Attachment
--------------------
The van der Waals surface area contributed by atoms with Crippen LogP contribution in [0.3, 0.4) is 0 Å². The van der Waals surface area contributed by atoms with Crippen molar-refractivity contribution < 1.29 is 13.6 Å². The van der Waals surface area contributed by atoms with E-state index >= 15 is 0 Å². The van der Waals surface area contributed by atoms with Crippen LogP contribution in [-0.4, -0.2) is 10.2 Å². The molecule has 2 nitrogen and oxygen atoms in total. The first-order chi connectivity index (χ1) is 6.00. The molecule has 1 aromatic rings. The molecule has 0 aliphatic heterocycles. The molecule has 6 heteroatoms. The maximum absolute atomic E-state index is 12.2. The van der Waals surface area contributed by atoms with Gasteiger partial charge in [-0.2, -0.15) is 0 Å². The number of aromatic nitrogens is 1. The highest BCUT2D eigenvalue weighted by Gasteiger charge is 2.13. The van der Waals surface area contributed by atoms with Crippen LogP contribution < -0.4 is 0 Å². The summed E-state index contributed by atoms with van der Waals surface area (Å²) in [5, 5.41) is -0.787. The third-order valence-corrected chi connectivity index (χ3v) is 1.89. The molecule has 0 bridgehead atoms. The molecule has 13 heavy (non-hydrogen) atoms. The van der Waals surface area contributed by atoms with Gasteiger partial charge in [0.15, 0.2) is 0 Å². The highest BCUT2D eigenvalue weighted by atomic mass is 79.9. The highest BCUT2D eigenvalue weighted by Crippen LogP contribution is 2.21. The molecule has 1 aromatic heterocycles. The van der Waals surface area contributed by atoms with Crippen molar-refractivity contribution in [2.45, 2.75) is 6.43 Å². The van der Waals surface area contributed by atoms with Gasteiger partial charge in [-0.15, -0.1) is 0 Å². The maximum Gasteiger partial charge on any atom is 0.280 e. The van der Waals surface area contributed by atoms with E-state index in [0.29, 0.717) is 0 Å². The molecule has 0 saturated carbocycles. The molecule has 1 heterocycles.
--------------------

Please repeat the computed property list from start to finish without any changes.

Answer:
The van der Waals surface area contributed by atoms with Crippen LogP contribution in [0.3, 0.4) is 0 Å². The van der Waals surface area contributed by atoms with Crippen molar-refractivity contribution < 1.29 is 13.6 Å². The van der Waals surface area contributed by atoms with E-state index >= 15 is 0 Å². The van der Waals surface area contributed by atoms with Crippen LogP contribution in [-0.4, -0.2) is 10.2 Å². The molecule has 2 nitrogen and oxygen atoms in total. The first-order chi connectivity index (χ1) is 6.00. The molecule has 1 aromatic rings. The molecule has 0 aliphatic heterocycles. The molecule has 6 heteroatoms. The maximum absolute atomic E-state index is 12.2. The van der Waals surface area contributed by atoms with Gasteiger partial charge in [-0.2, -0.15) is 0 Å². The number of aromatic nitrogens is 1. The highest BCUT2D eigenvalue weighted by Gasteiger charge is 2.13. The van der Waals surface area contributed by atoms with Crippen LogP contribution < -0.4 is 0 Å². The summed E-state index contributed by atoms with van der Waals surface area (Å²) in [5, 5.41) is -0.787. The third-order valence-corrected chi connectivity index (χ3v) is 1.89. The molecule has 0 bridgehead atoms. The molecule has 13 heavy (non-hydrogen) atoms. The van der Waals surface area contributed by atoms with Gasteiger partial charge in [0.15, 0.2) is 0 Å². The highest BCUT2D eigenvalue weighted by atomic mass is 79.9. The highest BCUT2D eigenvalue weighted by Crippen LogP contribution is 2.21. The molecule has 1 aromatic heterocycles. The van der Waals surface area contributed by atoms with Crippen molar-refractivity contribution in [2.45, 2.75) is 6.43 Å². The van der Waals surface area contributed by atoms with Gasteiger partial charge in [-0.15, -0.1) is 0 Å². The maximum Gasteiger partial charge on any atom is 0.280 e. The van der Waals surface area contributed by atoms with E-state index in [0.29, 0.717) is 0 Å². The molecule has 0 saturated carbocycles. The molecule has 1 heterocycles.